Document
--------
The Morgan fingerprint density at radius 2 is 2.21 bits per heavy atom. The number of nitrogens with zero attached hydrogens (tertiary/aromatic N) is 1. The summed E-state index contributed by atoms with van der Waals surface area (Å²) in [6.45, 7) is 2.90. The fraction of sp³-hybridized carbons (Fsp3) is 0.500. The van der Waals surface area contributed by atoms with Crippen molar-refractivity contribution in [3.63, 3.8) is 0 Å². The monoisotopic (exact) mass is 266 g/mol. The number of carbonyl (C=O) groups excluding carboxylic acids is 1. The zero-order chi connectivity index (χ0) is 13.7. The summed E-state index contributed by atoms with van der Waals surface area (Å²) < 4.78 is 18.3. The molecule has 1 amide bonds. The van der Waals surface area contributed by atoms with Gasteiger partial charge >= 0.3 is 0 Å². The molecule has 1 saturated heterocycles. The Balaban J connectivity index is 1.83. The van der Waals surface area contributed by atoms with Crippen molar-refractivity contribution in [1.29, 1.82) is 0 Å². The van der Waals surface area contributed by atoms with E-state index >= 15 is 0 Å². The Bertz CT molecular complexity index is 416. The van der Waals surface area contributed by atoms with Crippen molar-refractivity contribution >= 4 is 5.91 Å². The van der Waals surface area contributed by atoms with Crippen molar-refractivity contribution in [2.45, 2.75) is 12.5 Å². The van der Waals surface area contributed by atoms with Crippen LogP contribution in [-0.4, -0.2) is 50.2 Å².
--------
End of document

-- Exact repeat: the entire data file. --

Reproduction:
The Morgan fingerprint density at radius 2 is 2.21 bits per heavy atom. The number of nitrogens with zero attached hydrogens (tertiary/aromatic N) is 1. The summed E-state index contributed by atoms with van der Waals surface area (Å²) in [6.45, 7) is 2.90. The fraction of sp³-hybridized carbons (Fsp3) is 0.500. The van der Waals surface area contributed by atoms with Crippen molar-refractivity contribution in [3.63, 3.8) is 0 Å². The monoisotopic (exact) mass is 266 g/mol. The number of carbonyl (C=O) groups excluding carboxylic acids is 1. The zero-order chi connectivity index (χ0) is 13.7. The summed E-state index contributed by atoms with van der Waals surface area (Å²) < 4.78 is 18.3. The molecule has 1 amide bonds. The van der Waals surface area contributed by atoms with Gasteiger partial charge >= 0.3 is 0 Å². The molecule has 1 saturated heterocycles. The Balaban J connectivity index is 1.83. The van der Waals surface area contributed by atoms with Crippen molar-refractivity contribution in [1.29, 1.82) is 0 Å². The van der Waals surface area contributed by atoms with E-state index >= 15 is 0 Å². The Bertz CT molecular complexity index is 416. The van der Waals surface area contributed by atoms with Crippen molar-refractivity contribution >= 4 is 5.91 Å². The van der Waals surface area contributed by atoms with Crippen molar-refractivity contribution in [2.45, 2.75) is 12.5 Å². The van der Waals surface area contributed by atoms with Crippen LogP contribution in [-0.4, -0.2) is 50.2 Å².